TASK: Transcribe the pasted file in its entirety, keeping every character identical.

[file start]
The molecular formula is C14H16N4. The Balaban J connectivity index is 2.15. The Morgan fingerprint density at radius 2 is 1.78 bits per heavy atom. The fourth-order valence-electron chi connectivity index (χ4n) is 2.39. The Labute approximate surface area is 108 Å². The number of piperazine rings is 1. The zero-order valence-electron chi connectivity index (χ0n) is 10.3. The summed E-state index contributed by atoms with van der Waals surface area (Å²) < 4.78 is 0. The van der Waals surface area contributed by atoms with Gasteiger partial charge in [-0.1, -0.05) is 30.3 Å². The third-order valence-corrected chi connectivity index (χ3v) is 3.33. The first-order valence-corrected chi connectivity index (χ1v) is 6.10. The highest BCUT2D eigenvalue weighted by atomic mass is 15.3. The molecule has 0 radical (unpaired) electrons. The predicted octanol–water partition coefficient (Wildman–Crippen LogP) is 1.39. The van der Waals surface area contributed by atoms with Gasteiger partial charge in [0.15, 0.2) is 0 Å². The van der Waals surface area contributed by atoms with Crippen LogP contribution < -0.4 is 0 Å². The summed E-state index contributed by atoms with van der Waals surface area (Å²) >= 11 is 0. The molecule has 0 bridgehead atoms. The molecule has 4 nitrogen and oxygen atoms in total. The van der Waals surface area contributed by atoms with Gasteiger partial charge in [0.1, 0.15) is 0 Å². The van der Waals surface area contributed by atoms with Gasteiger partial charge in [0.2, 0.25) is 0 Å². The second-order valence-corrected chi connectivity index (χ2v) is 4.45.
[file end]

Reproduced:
The molecular formula is C14H16N4. The Balaban J connectivity index is 2.15. The Morgan fingerprint density at radius 2 is 1.78 bits per heavy atom. The fourth-order valence-electron chi connectivity index (χ4n) is 2.39. The Labute approximate surface area is 108 Å². The number of piperazine rings is 1. The zero-order valence-electron chi connectivity index (χ0n) is 10.3. The summed E-state index contributed by atoms with van der Waals surface area (Å²) < 4.78 is 0. The van der Waals surface area contributed by atoms with Gasteiger partial charge in [-0.1, -0.05) is 30.3 Å². The third-order valence-corrected chi connectivity index (χ3v) is 3.33. The first-order valence-corrected chi connectivity index (χ1v) is 6.10. The highest BCUT2D eigenvalue weighted by atomic mass is 15.3. The molecule has 0 radical (unpaired) electrons. The predicted octanol–water partition coefficient (Wildman–Crippen LogP) is 1.39. The van der Waals surface area contributed by atoms with Gasteiger partial charge in [0.15, 0.2) is 0 Å². The van der Waals surface area contributed by atoms with Crippen LogP contribution < -0.4 is 0 Å². The summed E-state index contributed by atoms with van der Waals surface area (Å²) >= 11 is 0. The molecule has 0 bridgehead atoms. The molecule has 4 nitrogen and oxygen atoms in total. The van der Waals surface area contributed by atoms with Gasteiger partial charge in [0.1, 0.15) is 0 Å². The van der Waals surface area contributed by atoms with Gasteiger partial charge in [0.2, 0.25) is 0 Å². The second-order valence-corrected chi connectivity index (χ2v) is 4.45.